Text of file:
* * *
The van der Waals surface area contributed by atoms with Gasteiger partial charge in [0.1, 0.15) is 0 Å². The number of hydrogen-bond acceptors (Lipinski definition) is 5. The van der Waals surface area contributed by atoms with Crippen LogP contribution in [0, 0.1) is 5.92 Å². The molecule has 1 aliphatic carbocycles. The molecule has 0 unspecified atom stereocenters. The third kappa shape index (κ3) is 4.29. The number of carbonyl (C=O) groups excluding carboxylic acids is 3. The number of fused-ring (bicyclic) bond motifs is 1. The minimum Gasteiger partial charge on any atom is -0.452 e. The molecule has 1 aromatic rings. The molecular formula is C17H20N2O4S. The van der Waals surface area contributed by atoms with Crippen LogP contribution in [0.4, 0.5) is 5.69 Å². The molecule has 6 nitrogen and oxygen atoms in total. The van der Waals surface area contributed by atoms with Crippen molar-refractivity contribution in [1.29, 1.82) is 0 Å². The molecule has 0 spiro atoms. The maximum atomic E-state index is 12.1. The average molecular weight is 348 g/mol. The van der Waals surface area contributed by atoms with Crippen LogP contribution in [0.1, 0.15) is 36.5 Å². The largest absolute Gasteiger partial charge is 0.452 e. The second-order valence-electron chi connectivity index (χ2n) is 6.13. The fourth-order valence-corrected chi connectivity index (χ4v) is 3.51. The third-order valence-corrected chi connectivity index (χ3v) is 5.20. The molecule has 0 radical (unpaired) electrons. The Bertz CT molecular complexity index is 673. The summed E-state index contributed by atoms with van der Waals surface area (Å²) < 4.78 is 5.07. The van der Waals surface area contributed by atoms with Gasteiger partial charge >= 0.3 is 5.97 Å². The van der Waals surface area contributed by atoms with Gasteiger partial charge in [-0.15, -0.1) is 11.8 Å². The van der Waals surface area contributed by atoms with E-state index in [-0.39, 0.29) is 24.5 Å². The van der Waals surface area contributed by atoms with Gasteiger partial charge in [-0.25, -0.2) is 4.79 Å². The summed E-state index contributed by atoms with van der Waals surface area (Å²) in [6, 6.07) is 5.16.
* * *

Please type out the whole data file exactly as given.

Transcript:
The van der Waals surface area contributed by atoms with Gasteiger partial charge in [0.1, 0.15) is 0 Å². The number of hydrogen-bond acceptors (Lipinski definition) is 5. The van der Waals surface area contributed by atoms with Crippen LogP contribution in [0, 0.1) is 5.92 Å². The molecule has 1 aliphatic carbocycles. The molecule has 0 unspecified atom stereocenters. The third kappa shape index (κ3) is 4.29. The number of carbonyl (C=O) groups excluding carboxylic acids is 3. The number of fused-ring (bicyclic) bond motifs is 1. The minimum Gasteiger partial charge on any atom is -0.452 e. The molecule has 1 aromatic rings. The molecular formula is C17H20N2O4S. The van der Waals surface area contributed by atoms with Crippen LogP contribution in [0.4, 0.5) is 5.69 Å². The molecule has 6 nitrogen and oxygen atoms in total. The van der Waals surface area contributed by atoms with Crippen molar-refractivity contribution in [1.29, 1.82) is 0 Å². The molecule has 0 spiro atoms. The maximum atomic E-state index is 12.1. The average molecular weight is 348 g/mol. The van der Waals surface area contributed by atoms with Crippen LogP contribution in [0.1, 0.15) is 36.5 Å². The largest absolute Gasteiger partial charge is 0.452 e. The second-order valence-electron chi connectivity index (χ2n) is 6.13. The fourth-order valence-corrected chi connectivity index (χ4v) is 3.51. The third-order valence-corrected chi connectivity index (χ3v) is 5.20. The molecule has 0 radical (unpaired) electrons. The Bertz CT molecular complexity index is 673. The summed E-state index contributed by atoms with van der Waals surface area (Å²) < 4.78 is 5.07. The van der Waals surface area contributed by atoms with Gasteiger partial charge >= 0.3 is 5.97 Å². The van der Waals surface area contributed by atoms with Gasteiger partial charge in [-0.15, -0.1) is 11.8 Å². The van der Waals surface area contributed by atoms with E-state index in [-0.39, 0.29) is 24.5 Å². The van der Waals surface area contributed by atoms with Gasteiger partial charge in [-0.25, -0.2) is 4.79 Å². The summed E-state index contributed by atoms with van der Waals surface area (Å²) in [6, 6.07) is 5.16.